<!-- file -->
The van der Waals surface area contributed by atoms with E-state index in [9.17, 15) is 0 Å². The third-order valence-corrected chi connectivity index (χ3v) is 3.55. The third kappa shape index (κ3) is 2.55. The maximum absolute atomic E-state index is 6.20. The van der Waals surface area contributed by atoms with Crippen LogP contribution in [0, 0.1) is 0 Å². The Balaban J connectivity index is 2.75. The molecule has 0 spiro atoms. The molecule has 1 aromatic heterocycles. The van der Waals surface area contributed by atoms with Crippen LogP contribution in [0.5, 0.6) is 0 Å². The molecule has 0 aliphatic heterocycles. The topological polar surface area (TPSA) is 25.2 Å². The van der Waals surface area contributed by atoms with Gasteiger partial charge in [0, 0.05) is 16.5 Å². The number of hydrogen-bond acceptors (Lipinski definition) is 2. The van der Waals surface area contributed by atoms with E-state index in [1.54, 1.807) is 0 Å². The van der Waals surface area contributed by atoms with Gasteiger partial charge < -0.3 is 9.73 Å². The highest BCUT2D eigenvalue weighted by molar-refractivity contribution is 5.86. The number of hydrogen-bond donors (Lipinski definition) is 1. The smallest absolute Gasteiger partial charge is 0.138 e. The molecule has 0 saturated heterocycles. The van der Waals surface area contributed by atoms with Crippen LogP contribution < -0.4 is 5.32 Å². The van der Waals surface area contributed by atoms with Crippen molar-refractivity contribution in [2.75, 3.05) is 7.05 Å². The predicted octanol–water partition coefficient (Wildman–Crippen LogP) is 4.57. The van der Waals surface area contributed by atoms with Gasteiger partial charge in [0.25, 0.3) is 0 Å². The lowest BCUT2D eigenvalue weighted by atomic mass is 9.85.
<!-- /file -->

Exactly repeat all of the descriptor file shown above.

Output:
The van der Waals surface area contributed by atoms with E-state index in [9.17, 15) is 0 Å². The third-order valence-corrected chi connectivity index (χ3v) is 3.55. The third kappa shape index (κ3) is 2.55. The maximum absolute atomic E-state index is 6.20. The van der Waals surface area contributed by atoms with Crippen LogP contribution in [0, 0.1) is 0 Å². The Balaban J connectivity index is 2.75. The molecule has 0 spiro atoms. The molecule has 1 aromatic heterocycles. The van der Waals surface area contributed by atoms with Crippen LogP contribution in [0.5, 0.6) is 0 Å². The molecule has 0 aliphatic heterocycles. The topological polar surface area (TPSA) is 25.2 Å². The van der Waals surface area contributed by atoms with Gasteiger partial charge in [0, 0.05) is 16.5 Å². The number of hydrogen-bond acceptors (Lipinski definition) is 2. The van der Waals surface area contributed by atoms with E-state index in [1.54, 1.807) is 0 Å². The van der Waals surface area contributed by atoms with Gasteiger partial charge < -0.3 is 9.73 Å². The highest BCUT2D eigenvalue weighted by molar-refractivity contribution is 5.86. The number of hydrogen-bond donors (Lipinski definition) is 1. The smallest absolute Gasteiger partial charge is 0.138 e. The molecule has 0 saturated heterocycles. The van der Waals surface area contributed by atoms with Crippen LogP contribution < -0.4 is 5.32 Å². The van der Waals surface area contributed by atoms with Crippen molar-refractivity contribution in [2.75, 3.05) is 7.05 Å². The predicted octanol–water partition coefficient (Wildman–Crippen LogP) is 4.57. The van der Waals surface area contributed by atoms with Gasteiger partial charge in [0.25, 0.3) is 0 Å². The lowest BCUT2D eigenvalue weighted by atomic mass is 9.85.